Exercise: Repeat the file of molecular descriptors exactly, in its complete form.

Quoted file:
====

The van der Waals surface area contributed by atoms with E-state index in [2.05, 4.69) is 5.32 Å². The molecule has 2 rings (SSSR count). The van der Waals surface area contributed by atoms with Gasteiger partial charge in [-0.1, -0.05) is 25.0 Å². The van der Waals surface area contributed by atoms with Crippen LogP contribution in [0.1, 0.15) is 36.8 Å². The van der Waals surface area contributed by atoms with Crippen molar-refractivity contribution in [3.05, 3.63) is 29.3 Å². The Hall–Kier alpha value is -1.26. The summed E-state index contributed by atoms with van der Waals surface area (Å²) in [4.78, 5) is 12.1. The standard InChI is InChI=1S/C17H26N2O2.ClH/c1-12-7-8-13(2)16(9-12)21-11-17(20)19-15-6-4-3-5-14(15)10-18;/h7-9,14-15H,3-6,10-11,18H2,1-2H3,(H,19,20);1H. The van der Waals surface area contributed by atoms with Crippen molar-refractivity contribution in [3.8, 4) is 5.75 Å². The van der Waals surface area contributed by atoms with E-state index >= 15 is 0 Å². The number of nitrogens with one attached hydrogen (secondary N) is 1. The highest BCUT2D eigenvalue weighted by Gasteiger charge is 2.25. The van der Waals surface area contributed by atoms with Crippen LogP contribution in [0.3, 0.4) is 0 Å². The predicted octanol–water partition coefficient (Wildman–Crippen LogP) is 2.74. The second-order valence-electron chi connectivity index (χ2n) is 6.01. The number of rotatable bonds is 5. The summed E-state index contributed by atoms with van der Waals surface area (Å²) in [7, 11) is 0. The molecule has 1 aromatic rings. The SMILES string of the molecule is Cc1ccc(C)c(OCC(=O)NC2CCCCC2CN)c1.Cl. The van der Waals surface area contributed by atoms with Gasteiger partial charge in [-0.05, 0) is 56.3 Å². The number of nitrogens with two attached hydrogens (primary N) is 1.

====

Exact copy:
The van der Waals surface area contributed by atoms with E-state index in [2.05, 4.69) is 5.32 Å². The molecule has 2 rings (SSSR count). The van der Waals surface area contributed by atoms with Gasteiger partial charge in [-0.1, -0.05) is 25.0 Å². The van der Waals surface area contributed by atoms with Crippen LogP contribution in [0.1, 0.15) is 36.8 Å². The van der Waals surface area contributed by atoms with Crippen molar-refractivity contribution in [3.05, 3.63) is 29.3 Å². The Hall–Kier alpha value is -1.26. The summed E-state index contributed by atoms with van der Waals surface area (Å²) in [4.78, 5) is 12.1. The standard InChI is InChI=1S/C17H26N2O2.ClH/c1-12-7-8-13(2)16(9-12)21-11-17(20)19-15-6-4-3-5-14(15)10-18;/h7-9,14-15H,3-6,10-11,18H2,1-2H3,(H,19,20);1H. The van der Waals surface area contributed by atoms with Crippen molar-refractivity contribution in [3.8, 4) is 5.75 Å². The van der Waals surface area contributed by atoms with E-state index >= 15 is 0 Å². The number of nitrogens with one attached hydrogen (secondary N) is 1. The highest BCUT2D eigenvalue weighted by Gasteiger charge is 2.25. The van der Waals surface area contributed by atoms with Crippen LogP contribution in [0.3, 0.4) is 0 Å². The predicted octanol–water partition coefficient (Wildman–Crippen LogP) is 2.74. The second-order valence-electron chi connectivity index (χ2n) is 6.01. The number of rotatable bonds is 5. The summed E-state index contributed by atoms with van der Waals surface area (Å²) in [7, 11) is 0. The molecule has 1 aromatic rings. The SMILES string of the molecule is Cc1ccc(C)c(OCC(=O)NC2CCCCC2CN)c1.Cl. The van der Waals surface area contributed by atoms with Gasteiger partial charge in [-0.05, 0) is 56.3 Å². The number of nitrogens with two attached hydrogens (primary N) is 1.